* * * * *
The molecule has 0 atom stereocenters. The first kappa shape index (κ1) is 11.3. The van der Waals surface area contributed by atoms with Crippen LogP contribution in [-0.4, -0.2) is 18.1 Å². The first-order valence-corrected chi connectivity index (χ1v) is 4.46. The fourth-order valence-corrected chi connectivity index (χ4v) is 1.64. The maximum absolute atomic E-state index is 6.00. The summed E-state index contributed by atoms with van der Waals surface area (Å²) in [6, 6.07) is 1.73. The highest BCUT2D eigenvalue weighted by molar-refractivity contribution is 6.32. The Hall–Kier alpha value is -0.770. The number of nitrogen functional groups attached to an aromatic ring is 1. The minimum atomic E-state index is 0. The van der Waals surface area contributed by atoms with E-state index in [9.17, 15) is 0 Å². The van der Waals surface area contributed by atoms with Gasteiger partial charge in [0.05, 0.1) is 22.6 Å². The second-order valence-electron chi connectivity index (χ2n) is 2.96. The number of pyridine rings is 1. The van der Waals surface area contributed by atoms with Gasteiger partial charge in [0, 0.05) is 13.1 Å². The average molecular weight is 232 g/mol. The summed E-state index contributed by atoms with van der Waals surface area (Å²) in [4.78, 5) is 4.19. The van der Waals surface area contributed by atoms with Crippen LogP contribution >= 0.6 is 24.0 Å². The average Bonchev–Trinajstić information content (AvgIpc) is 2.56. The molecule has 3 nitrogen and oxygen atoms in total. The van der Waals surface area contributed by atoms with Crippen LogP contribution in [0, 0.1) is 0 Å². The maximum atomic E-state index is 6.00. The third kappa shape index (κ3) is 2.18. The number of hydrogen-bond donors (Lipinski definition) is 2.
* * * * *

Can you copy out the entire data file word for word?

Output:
The molecule has 0 atom stereocenters. The first kappa shape index (κ1) is 11.3. The van der Waals surface area contributed by atoms with Crippen LogP contribution in [-0.4, -0.2) is 18.1 Å². The first-order valence-corrected chi connectivity index (χ1v) is 4.46. The fourth-order valence-corrected chi connectivity index (χ4v) is 1.64. The maximum absolute atomic E-state index is 6.00. The summed E-state index contributed by atoms with van der Waals surface area (Å²) in [6, 6.07) is 1.73. The highest BCUT2D eigenvalue weighted by molar-refractivity contribution is 6.32. The Hall–Kier alpha value is -0.770. The number of nitrogen functional groups attached to an aromatic ring is 1. The minimum atomic E-state index is 0. The van der Waals surface area contributed by atoms with E-state index in [9.17, 15) is 0 Å². The van der Waals surface area contributed by atoms with Gasteiger partial charge in [0.05, 0.1) is 22.6 Å². The second-order valence-electron chi connectivity index (χ2n) is 2.96. The number of pyridine rings is 1. The van der Waals surface area contributed by atoms with Gasteiger partial charge in [0, 0.05) is 13.1 Å². The average molecular weight is 232 g/mol. The summed E-state index contributed by atoms with van der Waals surface area (Å²) in [4.78, 5) is 4.19. The van der Waals surface area contributed by atoms with Crippen LogP contribution >= 0.6 is 24.0 Å². The average Bonchev–Trinajstić information content (AvgIpc) is 2.56. The molecule has 3 nitrogen and oxygen atoms in total. The van der Waals surface area contributed by atoms with Crippen LogP contribution in [0, 0.1) is 0 Å². The maximum atomic E-state index is 6.00. The third kappa shape index (κ3) is 2.18. The number of hydrogen-bond donors (Lipinski definition) is 2.